EPA has obtained a federal warrant to do the necessary cleanup work at the Superior Barrel & Drum company facility in Elk Township, N.J., where more than 1,000 unlabeled or improperly labeled drums and other containers have been left in a state of disrepair. Many of the drums are leaking their contents onto the ground and are exposed to wind and rain.

“This facility contains a large number of barrels that need to be addressed. The EPA intends to do everything necessary to ensure that hazardous materials at the facility do not harm the public,” said Judith A. Enck, EPA regional administrator. "The EPA’s top priority is preventing a release, fire or explosion that could endanger the community or pollute the environment.”

EPA and the New Jersey Department of Environmental Protection (NJDEP) currently are investigating the drums and containers at the site under a warrant that previously was issued by a federal judge when the facility owner refused to give EPA access to the facility. EPA is working with Elk Township, the local fire and police departments and the NJDEP on the investigation and cleanup of the facility.

“Conditions at this facility are inexcusable,” New Jersey Department of Environmental Protection Commissioner Bob Martin said. “The DEP will continue to work with the Environmental Protection Agency on the categorization and safe removal of these materials, as well as soil testing and monitoring to ensure the environment and public health are protected. We will also support any legal or enforcement actions deemed necessary to restore this site and protect the public.”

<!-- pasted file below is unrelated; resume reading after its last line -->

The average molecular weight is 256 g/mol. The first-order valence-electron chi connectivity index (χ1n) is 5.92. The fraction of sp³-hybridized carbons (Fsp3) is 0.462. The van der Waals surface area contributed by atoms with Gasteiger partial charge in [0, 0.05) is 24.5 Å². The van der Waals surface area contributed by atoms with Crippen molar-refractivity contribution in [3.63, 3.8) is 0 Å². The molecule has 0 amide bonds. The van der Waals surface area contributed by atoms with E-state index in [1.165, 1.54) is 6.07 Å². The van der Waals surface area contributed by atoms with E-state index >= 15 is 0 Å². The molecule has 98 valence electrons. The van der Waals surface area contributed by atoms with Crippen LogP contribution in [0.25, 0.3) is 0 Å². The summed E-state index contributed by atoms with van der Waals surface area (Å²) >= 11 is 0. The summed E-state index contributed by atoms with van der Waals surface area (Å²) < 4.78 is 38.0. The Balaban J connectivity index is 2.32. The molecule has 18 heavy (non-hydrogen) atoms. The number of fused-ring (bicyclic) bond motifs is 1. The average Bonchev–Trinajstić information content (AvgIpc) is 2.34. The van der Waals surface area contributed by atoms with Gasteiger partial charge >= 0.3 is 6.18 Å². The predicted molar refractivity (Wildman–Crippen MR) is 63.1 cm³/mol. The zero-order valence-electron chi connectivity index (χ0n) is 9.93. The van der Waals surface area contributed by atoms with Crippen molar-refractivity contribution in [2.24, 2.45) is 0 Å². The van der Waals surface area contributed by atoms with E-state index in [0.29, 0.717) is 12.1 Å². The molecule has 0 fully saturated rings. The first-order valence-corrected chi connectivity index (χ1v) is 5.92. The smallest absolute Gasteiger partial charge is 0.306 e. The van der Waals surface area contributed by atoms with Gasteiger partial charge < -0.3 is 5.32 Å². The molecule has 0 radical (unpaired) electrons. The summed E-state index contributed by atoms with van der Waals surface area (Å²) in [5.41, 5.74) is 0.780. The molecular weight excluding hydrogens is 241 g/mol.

On Aug. 29, EPA was asked by the NJDEP to evaluate the facility and take appropriate actions to remove any threat posed by substances in the drums and other containers. EPA currently is evaluating what substances are present in the drums and containers and assessing whether they could cause a chemical release or fire. The site partially is in a federally protected wetland.

EPA began its investigation on Aug. 30. Field tests indicate that some drums contain hazardous materials, including corrosive and flammable chemicals. The preliminary results of samples sent to the laboratory show the presence of volatile organic compounds such as benzene and other hazardous substances such as lead.

Exposure to these pollutants can have serious health effects. Benzene is known to cause cancer and lead is a toxic metal that is especially dangerous to children because their growing bodies can absorb more of it than adults. Lead in children can result in I.Q. deficiencies, reading and learning disabilities, reduced attention spans, hyperactivity and other behavioral problems.

EPA is continuing to sample the contents of containers and drums at the site. The first set of final laboratory data is expected in the next few weeks. The EPA has secured the facility by installing fencing, warning signs and round the clock surveillance.

Once it completes its investigation, EPA will work with state and local agencies to transport the hazardous waste out of the area and provide for proper disposal. Prior to removal of any of the hazardous materials, the EPA will develop a contingency plan to ensure that the removal of the chemicals is done safely. Fire department and hazardous materials response teams will be consulted and prepared to respond to the site if necessary. Throughout the cleanup, the municipal government and local community will be kept informed.